Blog of the International Journal of Constitutional Law

Hong Kong’s Constitutional Moment of 2014

–Albert Hung-yee Chen, Chan Professor of Constitutional Law, Hong Kong University

Mr C.Y. Leung, the Chief Executive of the Hong Kong Special Administrative Region (HKSAR), announced on 17 October 2013 the establishment of a three-person “Task Force on Constitutional Development” which will prepare to launch a public consultation exercise on the electoral reforms for the Legislative Council and the Chief Executive (CE) to be elected in 2016 and 2017 respectively. As the HKSAR Government takes steps to implement the electoral reforms and as the “Occupy Central” movement further unfolds, it can be expected that the people of Hong Kong will live through their “constitutional moment” in 2014, in the course of which the shape of the future political system of the HKSAR will be decided.

The Hong Kong Basic Law, which not only regulates the relationship between the HKSAR and the Central Government in Beijing but also provides for the formation and operation of the HKSAR Government, stipulates that the ultimate aim in the evolution of Hong Kong’s political system is the election of the CE and of all members of the Legislative Council by universal suffrage. In December 2007, the National People’s Congress Standing Committee (NPCSC) set the timetable for the realization of this ultimate aim: the CE may be elected by universal suffrage in 2017, and thereafter the whole of the Legislative Council may also be so elected.

It is important to note, however, that the NPCSC’s 2007 decision does not automatically mean that election of the CE by universal suffrage will definitely materialize in 2017. According to Annex I to the Basic Law and the interpretation of this Annex by the NPCSC in 2004, any reform of the electoral method for the CE can only be initiated with the consent of the NPCSC, and the basic features of the reform – which have to be proposed by the HKSAR Government — must win the support of a two-thirds majority in the Legislative Council before the reform can go ahead. This means that whether universal suffrage for the election of the CE in 2017 will be realized or not depends ultimately on the collective will of the Central Government, the HKSAR Government and the people of Hong Kong as represented by its Legislative Council.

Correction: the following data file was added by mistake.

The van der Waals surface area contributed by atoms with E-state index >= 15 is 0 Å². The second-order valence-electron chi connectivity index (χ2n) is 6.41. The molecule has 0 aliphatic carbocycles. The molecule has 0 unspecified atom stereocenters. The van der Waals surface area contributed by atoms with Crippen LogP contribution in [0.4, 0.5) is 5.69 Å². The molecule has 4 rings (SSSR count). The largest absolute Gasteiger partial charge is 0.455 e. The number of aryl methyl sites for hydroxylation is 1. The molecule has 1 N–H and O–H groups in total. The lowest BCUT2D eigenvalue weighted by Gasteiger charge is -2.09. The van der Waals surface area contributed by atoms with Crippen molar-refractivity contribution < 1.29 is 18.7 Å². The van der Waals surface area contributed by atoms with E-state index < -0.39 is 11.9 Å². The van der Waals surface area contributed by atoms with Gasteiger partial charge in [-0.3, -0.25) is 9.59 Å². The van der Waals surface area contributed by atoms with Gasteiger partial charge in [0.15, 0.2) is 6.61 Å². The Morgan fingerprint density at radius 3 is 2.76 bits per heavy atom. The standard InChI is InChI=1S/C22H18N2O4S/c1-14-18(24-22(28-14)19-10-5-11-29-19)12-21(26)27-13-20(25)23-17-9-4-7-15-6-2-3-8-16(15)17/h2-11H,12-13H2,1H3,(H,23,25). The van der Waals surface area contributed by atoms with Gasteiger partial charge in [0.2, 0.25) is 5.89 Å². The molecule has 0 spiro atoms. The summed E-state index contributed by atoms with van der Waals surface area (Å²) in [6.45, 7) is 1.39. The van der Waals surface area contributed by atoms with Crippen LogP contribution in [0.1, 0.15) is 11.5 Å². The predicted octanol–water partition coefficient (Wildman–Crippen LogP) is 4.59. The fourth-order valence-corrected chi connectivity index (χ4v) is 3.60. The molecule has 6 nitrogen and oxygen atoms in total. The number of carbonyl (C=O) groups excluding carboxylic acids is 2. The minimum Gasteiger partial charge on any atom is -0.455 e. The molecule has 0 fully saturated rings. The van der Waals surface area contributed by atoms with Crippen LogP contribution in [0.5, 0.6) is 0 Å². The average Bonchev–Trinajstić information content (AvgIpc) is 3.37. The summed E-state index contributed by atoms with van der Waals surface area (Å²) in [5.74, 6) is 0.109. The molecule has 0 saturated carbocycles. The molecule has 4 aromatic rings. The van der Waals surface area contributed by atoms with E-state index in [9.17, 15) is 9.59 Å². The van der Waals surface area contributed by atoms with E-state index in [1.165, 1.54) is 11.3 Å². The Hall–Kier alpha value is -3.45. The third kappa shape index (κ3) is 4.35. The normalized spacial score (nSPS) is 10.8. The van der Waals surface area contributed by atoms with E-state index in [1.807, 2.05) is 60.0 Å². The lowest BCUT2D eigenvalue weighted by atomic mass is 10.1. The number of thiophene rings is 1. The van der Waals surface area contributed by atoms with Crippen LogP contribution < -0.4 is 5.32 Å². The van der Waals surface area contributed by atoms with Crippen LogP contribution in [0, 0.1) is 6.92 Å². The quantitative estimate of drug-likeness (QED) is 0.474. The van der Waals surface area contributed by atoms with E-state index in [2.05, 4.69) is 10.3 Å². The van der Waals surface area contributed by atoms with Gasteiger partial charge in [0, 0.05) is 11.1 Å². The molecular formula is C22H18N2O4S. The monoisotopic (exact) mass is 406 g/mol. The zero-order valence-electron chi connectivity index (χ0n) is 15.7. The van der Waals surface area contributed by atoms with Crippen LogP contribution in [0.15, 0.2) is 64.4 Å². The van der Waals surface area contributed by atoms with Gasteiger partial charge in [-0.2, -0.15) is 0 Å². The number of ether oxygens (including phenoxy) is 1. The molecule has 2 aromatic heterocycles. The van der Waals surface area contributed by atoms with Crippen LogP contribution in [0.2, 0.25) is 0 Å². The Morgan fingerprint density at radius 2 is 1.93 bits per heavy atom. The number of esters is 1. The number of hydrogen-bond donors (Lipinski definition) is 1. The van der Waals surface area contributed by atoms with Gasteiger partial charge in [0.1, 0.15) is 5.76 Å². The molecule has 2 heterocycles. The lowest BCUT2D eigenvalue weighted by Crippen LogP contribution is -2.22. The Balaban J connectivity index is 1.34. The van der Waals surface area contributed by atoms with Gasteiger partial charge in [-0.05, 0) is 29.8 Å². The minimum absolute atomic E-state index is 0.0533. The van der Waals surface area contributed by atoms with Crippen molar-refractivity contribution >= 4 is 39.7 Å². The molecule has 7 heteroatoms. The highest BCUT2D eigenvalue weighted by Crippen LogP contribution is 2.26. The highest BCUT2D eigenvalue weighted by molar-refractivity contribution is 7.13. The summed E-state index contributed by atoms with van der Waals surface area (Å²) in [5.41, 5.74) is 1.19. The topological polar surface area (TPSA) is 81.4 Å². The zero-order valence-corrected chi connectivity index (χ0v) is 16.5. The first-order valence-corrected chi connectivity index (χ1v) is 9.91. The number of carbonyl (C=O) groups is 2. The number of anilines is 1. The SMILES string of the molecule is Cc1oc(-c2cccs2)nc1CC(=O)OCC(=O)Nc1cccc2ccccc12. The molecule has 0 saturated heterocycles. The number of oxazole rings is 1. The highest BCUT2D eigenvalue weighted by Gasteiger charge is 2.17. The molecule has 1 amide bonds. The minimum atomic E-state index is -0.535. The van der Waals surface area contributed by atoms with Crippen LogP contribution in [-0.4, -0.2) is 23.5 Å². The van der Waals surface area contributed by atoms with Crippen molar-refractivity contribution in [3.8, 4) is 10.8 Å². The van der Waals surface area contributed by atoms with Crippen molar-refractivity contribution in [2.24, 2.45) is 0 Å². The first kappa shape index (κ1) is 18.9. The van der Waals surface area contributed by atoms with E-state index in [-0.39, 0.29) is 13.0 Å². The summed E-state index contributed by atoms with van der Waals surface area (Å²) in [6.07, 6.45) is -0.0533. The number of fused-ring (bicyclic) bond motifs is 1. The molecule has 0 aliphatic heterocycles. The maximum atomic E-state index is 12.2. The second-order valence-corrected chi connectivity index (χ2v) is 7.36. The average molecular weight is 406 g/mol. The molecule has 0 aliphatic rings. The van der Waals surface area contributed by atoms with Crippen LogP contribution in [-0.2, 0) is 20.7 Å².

It is widely accepted that the people of Hong Kong desire to exercise the right to elect the CE directly by 2017. Given that the NPCSC has already decided that 2017 is the target date for the introduction of such universal suffrage, why is there still uncertainty as to whether this will materialize? The answer lies in the constitutional requirement of a two-thirds majority in the Legislative Council and the spectrum of existing political forces in Hong Kong, which includes “pro-establishment” parties and figures as well as what is commonly known as the camp of “pan-democrats” or “the opposition”. In 2005, the pan-democrats in the Legislative Council vetoed the political reform package proposed by Mr Donald Tsang on the ground that it was not democratic enough. In 2010, another package proposed by Mr Tsang would have been vetoed – again on the ground that it was not democratic enough – but for a last-minute amendment of the proposal relating to the creation of the “super District Council seats”. Similarly, the success or failure of the forthcoming electoral reform hinges on whether the Government can propose a model for the CE election which satisfies the democratic aspirations of the people of Hong Kong as represented by at least a two-thirds majority in the Legislative Council.